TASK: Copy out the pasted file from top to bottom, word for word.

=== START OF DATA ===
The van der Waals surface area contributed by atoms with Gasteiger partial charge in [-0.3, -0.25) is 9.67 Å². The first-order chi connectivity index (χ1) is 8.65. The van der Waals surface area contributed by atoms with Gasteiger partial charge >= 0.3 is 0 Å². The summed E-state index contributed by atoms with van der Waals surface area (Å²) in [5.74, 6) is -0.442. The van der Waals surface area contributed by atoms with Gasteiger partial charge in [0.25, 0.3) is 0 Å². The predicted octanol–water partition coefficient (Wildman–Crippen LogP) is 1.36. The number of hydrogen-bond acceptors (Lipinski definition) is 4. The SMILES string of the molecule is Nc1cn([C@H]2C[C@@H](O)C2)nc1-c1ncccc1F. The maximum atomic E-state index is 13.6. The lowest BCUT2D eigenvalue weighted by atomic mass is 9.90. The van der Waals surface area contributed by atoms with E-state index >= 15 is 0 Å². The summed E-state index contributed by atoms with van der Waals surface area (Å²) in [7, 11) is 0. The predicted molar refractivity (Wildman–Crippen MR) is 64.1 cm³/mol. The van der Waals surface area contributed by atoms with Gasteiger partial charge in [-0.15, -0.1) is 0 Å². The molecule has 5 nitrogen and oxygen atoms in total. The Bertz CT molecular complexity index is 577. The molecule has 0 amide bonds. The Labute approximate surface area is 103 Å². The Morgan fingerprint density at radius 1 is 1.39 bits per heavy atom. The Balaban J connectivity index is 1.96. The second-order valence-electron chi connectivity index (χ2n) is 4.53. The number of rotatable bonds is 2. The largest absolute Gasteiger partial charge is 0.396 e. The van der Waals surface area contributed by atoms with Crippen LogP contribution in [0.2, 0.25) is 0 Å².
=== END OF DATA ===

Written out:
The van der Waals surface area contributed by atoms with Gasteiger partial charge in [-0.3, -0.25) is 9.67 Å². The first-order chi connectivity index (χ1) is 8.65. The van der Waals surface area contributed by atoms with Gasteiger partial charge >= 0.3 is 0 Å². The summed E-state index contributed by atoms with van der Waals surface area (Å²) in [5.74, 6) is -0.442. The van der Waals surface area contributed by atoms with Gasteiger partial charge in [0.25, 0.3) is 0 Å². The predicted octanol–water partition coefficient (Wildman–Crippen LogP) is 1.36. The number of hydrogen-bond acceptors (Lipinski definition) is 4. The SMILES string of the molecule is Nc1cn([C@H]2C[C@@H](O)C2)nc1-c1ncccc1F. The maximum atomic E-state index is 13.6. The lowest BCUT2D eigenvalue weighted by atomic mass is 9.90. The van der Waals surface area contributed by atoms with E-state index >= 15 is 0 Å². The summed E-state index contributed by atoms with van der Waals surface area (Å²) in [7, 11) is 0. The predicted molar refractivity (Wildman–Crippen MR) is 64.1 cm³/mol. The van der Waals surface area contributed by atoms with Gasteiger partial charge in [-0.15, -0.1) is 0 Å². The molecule has 5 nitrogen and oxygen atoms in total. The Bertz CT molecular complexity index is 577. The molecule has 0 amide bonds. The Labute approximate surface area is 103 Å². The Morgan fingerprint density at radius 1 is 1.39 bits per heavy atom. The Balaban J connectivity index is 1.96. The second-order valence-electron chi connectivity index (χ2n) is 4.53. The number of rotatable bonds is 2. The largest absolute Gasteiger partial charge is 0.396 e. The van der Waals surface area contributed by atoms with Crippen LogP contribution in [0.2, 0.25) is 0 Å².